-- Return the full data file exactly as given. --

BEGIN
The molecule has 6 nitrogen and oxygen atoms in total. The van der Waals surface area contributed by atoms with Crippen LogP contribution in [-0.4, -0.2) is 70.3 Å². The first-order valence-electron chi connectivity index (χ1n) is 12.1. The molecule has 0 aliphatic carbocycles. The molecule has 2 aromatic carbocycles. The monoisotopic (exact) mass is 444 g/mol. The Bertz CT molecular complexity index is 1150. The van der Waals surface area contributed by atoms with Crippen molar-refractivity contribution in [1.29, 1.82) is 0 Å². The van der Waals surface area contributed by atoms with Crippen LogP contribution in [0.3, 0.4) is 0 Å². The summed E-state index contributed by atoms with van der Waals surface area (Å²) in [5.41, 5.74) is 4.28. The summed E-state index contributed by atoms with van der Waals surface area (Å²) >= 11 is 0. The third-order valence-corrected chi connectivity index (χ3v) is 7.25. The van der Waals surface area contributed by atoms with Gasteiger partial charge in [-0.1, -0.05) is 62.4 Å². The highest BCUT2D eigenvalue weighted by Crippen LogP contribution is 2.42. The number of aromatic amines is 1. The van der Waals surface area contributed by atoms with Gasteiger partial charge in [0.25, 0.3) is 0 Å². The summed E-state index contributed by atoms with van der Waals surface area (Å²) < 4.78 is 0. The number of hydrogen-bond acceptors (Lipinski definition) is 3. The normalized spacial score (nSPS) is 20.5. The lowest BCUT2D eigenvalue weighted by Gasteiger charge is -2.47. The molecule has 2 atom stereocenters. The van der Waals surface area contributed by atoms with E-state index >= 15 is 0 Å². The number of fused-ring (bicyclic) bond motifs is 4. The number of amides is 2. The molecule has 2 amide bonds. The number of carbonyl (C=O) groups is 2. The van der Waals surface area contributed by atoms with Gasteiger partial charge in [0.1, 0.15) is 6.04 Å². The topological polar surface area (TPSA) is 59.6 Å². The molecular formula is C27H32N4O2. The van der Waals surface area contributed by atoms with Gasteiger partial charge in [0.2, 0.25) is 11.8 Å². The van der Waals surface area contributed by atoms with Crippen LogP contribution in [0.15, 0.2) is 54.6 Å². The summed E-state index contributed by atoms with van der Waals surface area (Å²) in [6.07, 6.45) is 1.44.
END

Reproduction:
The molecule has 6 nitrogen and oxygen atoms in total. The van der Waals surface area contributed by atoms with Crippen LogP contribution in [-0.4, -0.2) is 70.3 Å². The first-order valence-electron chi connectivity index (χ1n) is 12.1. The molecule has 0 aliphatic carbocycles. The molecule has 2 aromatic carbocycles. The monoisotopic (exact) mass is 444 g/mol. The Bertz CT molecular complexity index is 1150. The van der Waals surface area contributed by atoms with Crippen molar-refractivity contribution in [1.29, 1.82) is 0 Å². The van der Waals surface area contributed by atoms with Crippen LogP contribution in [0.3, 0.4) is 0 Å². The summed E-state index contributed by atoms with van der Waals surface area (Å²) in [5.41, 5.74) is 4.28. The summed E-state index contributed by atoms with van der Waals surface area (Å²) >= 11 is 0. The third-order valence-corrected chi connectivity index (χ3v) is 7.25. The van der Waals surface area contributed by atoms with Gasteiger partial charge in [-0.1, -0.05) is 62.4 Å². The highest BCUT2D eigenvalue weighted by Crippen LogP contribution is 2.42. The number of aromatic amines is 1. The van der Waals surface area contributed by atoms with Gasteiger partial charge in [0.25, 0.3) is 0 Å². The summed E-state index contributed by atoms with van der Waals surface area (Å²) < 4.78 is 0. The number of hydrogen-bond acceptors (Lipinski definition) is 3. The normalized spacial score (nSPS) is 20.5. The lowest BCUT2D eigenvalue weighted by Gasteiger charge is -2.47. The molecule has 2 atom stereocenters. The van der Waals surface area contributed by atoms with E-state index >= 15 is 0 Å². The number of fused-ring (bicyclic) bond motifs is 4. The number of amides is 2. The molecule has 2 amide bonds. The number of carbonyl (C=O) groups is 2. The van der Waals surface area contributed by atoms with Gasteiger partial charge in [0.1, 0.15) is 6.04 Å². The topological polar surface area (TPSA) is 59.6 Å². The molecular formula is C27H32N4O2. The van der Waals surface area contributed by atoms with Gasteiger partial charge in [0.2, 0.25) is 11.8 Å². The van der Waals surface area contributed by atoms with Crippen LogP contribution in [0.15, 0.2) is 54.6 Å². The summed E-state index contributed by atoms with van der Waals surface area (Å²) in [6.07, 6.45) is 1.44.